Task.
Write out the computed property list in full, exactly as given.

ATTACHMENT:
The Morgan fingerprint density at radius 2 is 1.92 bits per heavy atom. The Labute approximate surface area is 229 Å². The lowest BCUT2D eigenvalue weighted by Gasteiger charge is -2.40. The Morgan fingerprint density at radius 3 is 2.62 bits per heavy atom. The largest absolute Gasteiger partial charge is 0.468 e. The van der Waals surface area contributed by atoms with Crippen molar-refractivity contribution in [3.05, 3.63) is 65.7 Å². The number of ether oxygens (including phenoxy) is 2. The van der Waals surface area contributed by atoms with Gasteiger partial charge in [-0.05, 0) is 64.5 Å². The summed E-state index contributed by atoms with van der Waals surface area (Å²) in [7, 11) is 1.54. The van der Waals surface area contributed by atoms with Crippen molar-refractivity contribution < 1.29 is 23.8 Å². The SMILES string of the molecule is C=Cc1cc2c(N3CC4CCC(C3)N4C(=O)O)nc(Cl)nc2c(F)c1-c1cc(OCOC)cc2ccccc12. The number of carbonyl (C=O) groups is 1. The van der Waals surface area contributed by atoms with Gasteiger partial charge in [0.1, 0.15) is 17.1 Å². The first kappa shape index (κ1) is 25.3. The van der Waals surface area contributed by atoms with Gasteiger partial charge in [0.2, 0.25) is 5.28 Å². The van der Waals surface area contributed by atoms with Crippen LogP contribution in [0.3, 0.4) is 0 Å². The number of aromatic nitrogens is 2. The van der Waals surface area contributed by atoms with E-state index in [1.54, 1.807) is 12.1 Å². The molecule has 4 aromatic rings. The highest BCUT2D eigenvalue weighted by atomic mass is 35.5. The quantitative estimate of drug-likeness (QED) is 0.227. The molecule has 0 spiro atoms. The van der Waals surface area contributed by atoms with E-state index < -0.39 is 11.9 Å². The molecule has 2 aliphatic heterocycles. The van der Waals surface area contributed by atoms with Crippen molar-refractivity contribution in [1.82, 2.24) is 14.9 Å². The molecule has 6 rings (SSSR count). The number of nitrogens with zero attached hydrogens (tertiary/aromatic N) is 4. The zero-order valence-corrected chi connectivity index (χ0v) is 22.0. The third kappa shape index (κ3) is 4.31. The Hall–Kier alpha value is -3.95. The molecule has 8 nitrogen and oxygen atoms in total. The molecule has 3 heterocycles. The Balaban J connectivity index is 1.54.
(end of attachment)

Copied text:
The Morgan fingerprint density at radius 2 is 1.92 bits per heavy atom. The Labute approximate surface area is 229 Å². The lowest BCUT2D eigenvalue weighted by Gasteiger charge is -2.40. The Morgan fingerprint density at radius 3 is 2.62 bits per heavy atom. The largest absolute Gasteiger partial charge is 0.468 e. The van der Waals surface area contributed by atoms with Crippen molar-refractivity contribution in [3.05, 3.63) is 65.7 Å². The number of ether oxygens (including phenoxy) is 2. The van der Waals surface area contributed by atoms with Gasteiger partial charge in [-0.05, 0) is 64.5 Å². The summed E-state index contributed by atoms with van der Waals surface area (Å²) in [7, 11) is 1.54. The van der Waals surface area contributed by atoms with Crippen molar-refractivity contribution < 1.29 is 23.8 Å². The SMILES string of the molecule is C=Cc1cc2c(N3CC4CCC(C3)N4C(=O)O)nc(Cl)nc2c(F)c1-c1cc(OCOC)cc2ccccc12. The number of carbonyl (C=O) groups is 1. The van der Waals surface area contributed by atoms with Gasteiger partial charge in [0.1, 0.15) is 17.1 Å². The first kappa shape index (κ1) is 25.3. The van der Waals surface area contributed by atoms with Gasteiger partial charge in [0.2, 0.25) is 5.28 Å². The van der Waals surface area contributed by atoms with Crippen LogP contribution in [0.3, 0.4) is 0 Å². The number of aromatic nitrogens is 2. The van der Waals surface area contributed by atoms with E-state index in [1.54, 1.807) is 12.1 Å². The molecule has 4 aromatic rings. The highest BCUT2D eigenvalue weighted by atomic mass is 35.5. The quantitative estimate of drug-likeness (QED) is 0.227. The molecule has 0 spiro atoms. The van der Waals surface area contributed by atoms with E-state index < -0.39 is 11.9 Å². The molecule has 2 aliphatic heterocycles. The van der Waals surface area contributed by atoms with Crippen molar-refractivity contribution in [1.82, 2.24) is 14.9 Å². The molecule has 6 rings (SSSR count). The number of nitrogens with zero attached hydrogens (tertiary/aromatic N) is 4. The zero-order valence-corrected chi connectivity index (χ0v) is 22.0. The third kappa shape index (κ3) is 4.31. The Hall–Kier alpha value is -3.95. The molecule has 8 nitrogen and oxygen atoms in total. The molecule has 3 heterocycles. The Balaban J connectivity index is 1.54.